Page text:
Science Fiction Themes of the Future?

22 11 2013
A View of Earth from Saturn

A View of Earth from Saturn (Photo credit: alpoma)

I have basically three novels on the go and at various stages of ‘resting’ or drafting. But what struck me was their underlying science fictional themes were all rather modern… let me explain a bit more…

Back in the golden age of science fiction we themes like:

  • space exploration and colonisation
  • time travel
  • robots in various forms and guises
  • first contacts
  • biological later genetic manipulation
  • annihilation or almost annihilation of the human race through ghastly forms of warfare
  • manipulation of the masses through various brainwashing techniques and the like
  • Earth-bustung disasters like asteroid collisions, huge volcano eruptions, solar flares swiping our atmosphere and deadly infections

I can’t put a date on when many of these themes began, but they were all well explored and mature by the time the first episode of Dr Who was aired on 23rd November 1963.

What themes have developed since?

Well, the New Wave developed in the 1960s, which is where literary styles and ‘soft’ sciences dominated at the expense of hard science in science fiction.

After that the next new genre was cyberpunk courtesy of the William Gibson’s Neuromancer published in 1984. This has spread into all sorts of computery type stories, including more recently posthuman i.e. when humans download themselves into computers or have their brains enhanced with embedded computers.

After that somewhen in the 1990s came quantum science fiction – i.e. science fiction based on quantum physics. I think while the experiments have been interesting, nobody’s yet got to the heart of what this sub-genre could become (this is a personal opinion based on some recent scientific discoveries that I’ve pointed out elsewhere on this blog – and my short story Return does touch on this, but far from what I’d like to see).

Climate change themes have been on the go since the 1960s, which certainly developed strongly out of the New Wave – think John Brunner‘s Stand on Zanzibar as an instance. As far as I can make out the climate change novels have all dealt with the impact of it on humans or how humans may reverse it.

So what are the modern themes I’m on about for my novels…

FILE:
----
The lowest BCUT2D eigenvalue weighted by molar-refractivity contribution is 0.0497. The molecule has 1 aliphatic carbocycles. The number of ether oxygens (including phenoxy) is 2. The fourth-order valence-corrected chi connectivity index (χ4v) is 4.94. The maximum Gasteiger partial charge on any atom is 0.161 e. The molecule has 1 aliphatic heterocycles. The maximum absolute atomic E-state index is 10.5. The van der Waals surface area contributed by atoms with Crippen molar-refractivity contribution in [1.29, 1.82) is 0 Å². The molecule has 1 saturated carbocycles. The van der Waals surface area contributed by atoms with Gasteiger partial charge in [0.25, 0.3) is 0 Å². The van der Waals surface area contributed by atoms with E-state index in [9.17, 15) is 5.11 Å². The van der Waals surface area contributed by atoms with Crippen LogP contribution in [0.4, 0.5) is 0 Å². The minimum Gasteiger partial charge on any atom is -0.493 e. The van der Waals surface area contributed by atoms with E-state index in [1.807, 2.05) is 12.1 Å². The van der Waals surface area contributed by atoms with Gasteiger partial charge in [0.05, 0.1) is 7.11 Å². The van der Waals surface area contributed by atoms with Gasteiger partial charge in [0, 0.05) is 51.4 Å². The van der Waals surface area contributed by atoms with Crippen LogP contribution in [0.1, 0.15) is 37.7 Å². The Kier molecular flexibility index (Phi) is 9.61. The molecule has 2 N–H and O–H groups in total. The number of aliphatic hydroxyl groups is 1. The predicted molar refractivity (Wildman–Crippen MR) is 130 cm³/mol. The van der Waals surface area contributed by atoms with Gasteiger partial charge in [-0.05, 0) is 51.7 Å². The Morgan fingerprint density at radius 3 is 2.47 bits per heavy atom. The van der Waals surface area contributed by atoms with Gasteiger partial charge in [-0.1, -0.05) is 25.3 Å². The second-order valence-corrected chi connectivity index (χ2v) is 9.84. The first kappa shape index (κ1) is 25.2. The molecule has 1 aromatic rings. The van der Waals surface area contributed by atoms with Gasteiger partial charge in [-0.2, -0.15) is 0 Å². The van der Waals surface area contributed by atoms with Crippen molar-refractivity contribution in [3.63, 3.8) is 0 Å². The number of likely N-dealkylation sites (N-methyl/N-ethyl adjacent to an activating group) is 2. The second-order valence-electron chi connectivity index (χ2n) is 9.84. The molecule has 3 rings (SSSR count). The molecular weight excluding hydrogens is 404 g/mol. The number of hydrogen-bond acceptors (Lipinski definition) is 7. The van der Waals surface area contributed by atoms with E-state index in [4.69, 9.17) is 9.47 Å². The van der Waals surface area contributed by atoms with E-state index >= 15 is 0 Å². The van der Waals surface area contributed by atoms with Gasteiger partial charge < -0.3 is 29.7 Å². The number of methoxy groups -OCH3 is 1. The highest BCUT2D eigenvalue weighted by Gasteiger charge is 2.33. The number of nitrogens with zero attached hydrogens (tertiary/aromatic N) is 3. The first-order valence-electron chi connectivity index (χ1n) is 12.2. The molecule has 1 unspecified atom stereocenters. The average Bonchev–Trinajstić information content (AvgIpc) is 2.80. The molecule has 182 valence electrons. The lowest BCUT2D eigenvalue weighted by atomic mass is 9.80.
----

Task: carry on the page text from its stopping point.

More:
1. Climate wars (where one country tries to manipulate the weather to their advantage at the expense of another). I’ve already touched very briefly on this in my published short story¬†Ripple Effect.
  2. Post-computer (the computer equivalent of posthuman) (yes I know that authors like Heinlein had computers convert into humans, but I’m talking talking something different from computers, humans and posthumans)
  3. Science-led Society – we have had science as a helper, a servant, a friend even, but not as a leader of society

Have I got your mind a-boggling by now? Or do you think I’m off my rocker? Well, if you want to decide for yourself, read¬†Ripple Effect – the only background idea to the above that has been published of late.

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2 responses

23 11 2013
tomburkhalter

Hmm, interesting. Re your point No. 3 above; what about H.G. Wells, Things to Come? And when you say “leader of society” what exactly do you mean? How would science lead society? Heinlein had a comment on this in Starship Troopers, something about the ‘Revolt of the Scientists:’ “let the well-educated elite run things and you’ll have Paradise. Fell flat on it’s silly face, of course.” (Of course, much as I love RAH, I still think that particular book is quasi-fascist.) And I really like your point no. 2; real science fiction in that question because it simply begs and invites an outpouring of imagination!

24 11 2013
rosieoliver

Hello Tom – I must admit that although I’ve heard about H G Wells’ Things to Come I haven’t read it – so can’t really comment on it. Regarding Starship Troopers, I think Heinlein was trying to make the point that if people give more to society, they should receive more say in how that society is run. Caused an absolute row at the time so I’m told. However, the comment you refer to is based on someone defining what is best for society – they are not necessarily right, which is why I agree with it.

Answering your question succinctly would be difficult. Science comes with a certain mindset or way of doing business, and it is this way of doing business I’m referring to. This does not include one way being better than another, because diversity in nature / universe has distinct merits, especially when it comes to survivability. Hope this helps.

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